There are lots of snobs out there: those that won’t outsource to anyone but ADP, those that think they are superior because they work in compensation, and consultants who think their way is better before they even consult. The snobbery elite is probably topped by a distinguished set of software users: PeopleSoft snobs.
The life of the PeopleSoft snob is significantly limited. At one point in time, they were rightfully snobby. That time is either over, or soon to be over. Here’s some history. Back in the 90’s and even maybe up to a year ago, there was nowhere else to go if you wanted a high end HR product that could scale to an active employee population of 100k active employees. (how many total employee records is that? Payroll records, benefit admin, effective dated rows…) Back in the day, SAP 3.x sucked. So did Oracle, and those 3 really made up the only vendors that could scale up for larger companies.
Oracle perhaps realized they wouldn’t compete at the same level as SAP and decided to get in the game with the PS/JDE purchase and have continued their spending spree. Oracle HR still is slightly inferior, but greatly improved and we’ll wait to see what happens with Fusion.
Many PeopleSoft users also evaluated SAP back in the day. They decided that SAP also sucked. They would have been right. When you log into an HR system and the functionality is only 50% baked, many screens are presented in German, and the functionality that is there has a distinct European point of view, US users would obviously be turned off. So off they would go and select PeopleSoft 6 or 7, and 5 years down the road, here they are sitting on PeopleSoft 8.x wondering what to do next.
I don’t actually have the answers regarding what to do next. I do know that there’s still a stigma among high end HR technology users that the only HR departments that go on SAP are the ones that are forced to do so by their CEO. This simply isn’t true anymore.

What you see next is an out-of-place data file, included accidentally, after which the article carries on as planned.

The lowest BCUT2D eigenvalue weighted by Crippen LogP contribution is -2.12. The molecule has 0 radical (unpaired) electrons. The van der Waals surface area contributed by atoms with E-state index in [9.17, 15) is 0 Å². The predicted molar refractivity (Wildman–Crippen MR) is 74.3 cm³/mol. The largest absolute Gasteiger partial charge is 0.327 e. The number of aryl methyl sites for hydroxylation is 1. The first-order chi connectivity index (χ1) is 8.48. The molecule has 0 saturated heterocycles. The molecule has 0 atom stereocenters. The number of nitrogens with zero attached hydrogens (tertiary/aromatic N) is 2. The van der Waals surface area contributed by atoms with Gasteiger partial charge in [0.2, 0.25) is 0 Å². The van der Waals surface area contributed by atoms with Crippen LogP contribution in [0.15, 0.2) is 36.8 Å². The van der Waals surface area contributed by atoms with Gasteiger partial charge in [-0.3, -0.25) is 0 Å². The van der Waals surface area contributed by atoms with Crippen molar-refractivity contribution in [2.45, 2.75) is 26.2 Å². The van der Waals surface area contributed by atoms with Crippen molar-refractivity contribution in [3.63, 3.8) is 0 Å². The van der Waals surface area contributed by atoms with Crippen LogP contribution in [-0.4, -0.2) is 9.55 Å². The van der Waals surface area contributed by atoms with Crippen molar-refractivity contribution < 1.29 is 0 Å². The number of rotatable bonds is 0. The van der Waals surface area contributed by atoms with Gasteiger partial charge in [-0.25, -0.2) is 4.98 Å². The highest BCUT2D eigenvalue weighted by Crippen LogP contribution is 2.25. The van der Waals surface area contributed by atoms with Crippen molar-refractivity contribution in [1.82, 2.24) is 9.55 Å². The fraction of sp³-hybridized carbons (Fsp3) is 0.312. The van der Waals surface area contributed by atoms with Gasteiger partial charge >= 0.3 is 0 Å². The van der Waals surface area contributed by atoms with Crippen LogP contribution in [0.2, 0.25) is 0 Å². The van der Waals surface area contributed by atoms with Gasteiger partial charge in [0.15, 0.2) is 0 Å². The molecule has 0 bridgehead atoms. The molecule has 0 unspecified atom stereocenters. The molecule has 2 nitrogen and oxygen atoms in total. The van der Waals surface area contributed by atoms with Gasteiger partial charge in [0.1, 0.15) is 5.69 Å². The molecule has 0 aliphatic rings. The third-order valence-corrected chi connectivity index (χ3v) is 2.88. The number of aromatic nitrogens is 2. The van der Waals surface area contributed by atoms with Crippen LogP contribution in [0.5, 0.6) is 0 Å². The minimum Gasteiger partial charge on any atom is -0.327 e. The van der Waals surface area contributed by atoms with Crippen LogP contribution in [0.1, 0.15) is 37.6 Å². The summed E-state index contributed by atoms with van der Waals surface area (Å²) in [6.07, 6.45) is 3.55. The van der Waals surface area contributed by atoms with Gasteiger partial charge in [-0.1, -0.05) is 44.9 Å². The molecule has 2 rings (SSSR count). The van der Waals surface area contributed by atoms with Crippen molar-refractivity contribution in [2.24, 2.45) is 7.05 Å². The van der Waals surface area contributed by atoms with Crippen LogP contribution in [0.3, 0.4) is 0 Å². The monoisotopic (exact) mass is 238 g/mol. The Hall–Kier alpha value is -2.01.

Sometime around the SAP 4.7 release, the product really started to work. They began not only to understand the U.S. HR environment, but they started to catch up in functionality. At the current moment, I actually see SAP and PeopleSoft about neck and neck, but in the next 2 years, SAP could easily pull ahead. Unfortunately for Oracle, PeopleSoft 9 is coming out later this year, and with the exception of a few enhancement here and there, I don’t know that PeopleSoft users can really expect much out of Oracle, and SAP continues to enhance the product.
The short story is that if you’re a PeopleSoft snob whining about your lack of options, you can now stop whining. Fusion is on the horizon and SAP is a viable solution now. In a few years, you can remember the “good ‘ol days” that were PeopleSoft, but whatever solution you’re on at that point will be far better than what you have today.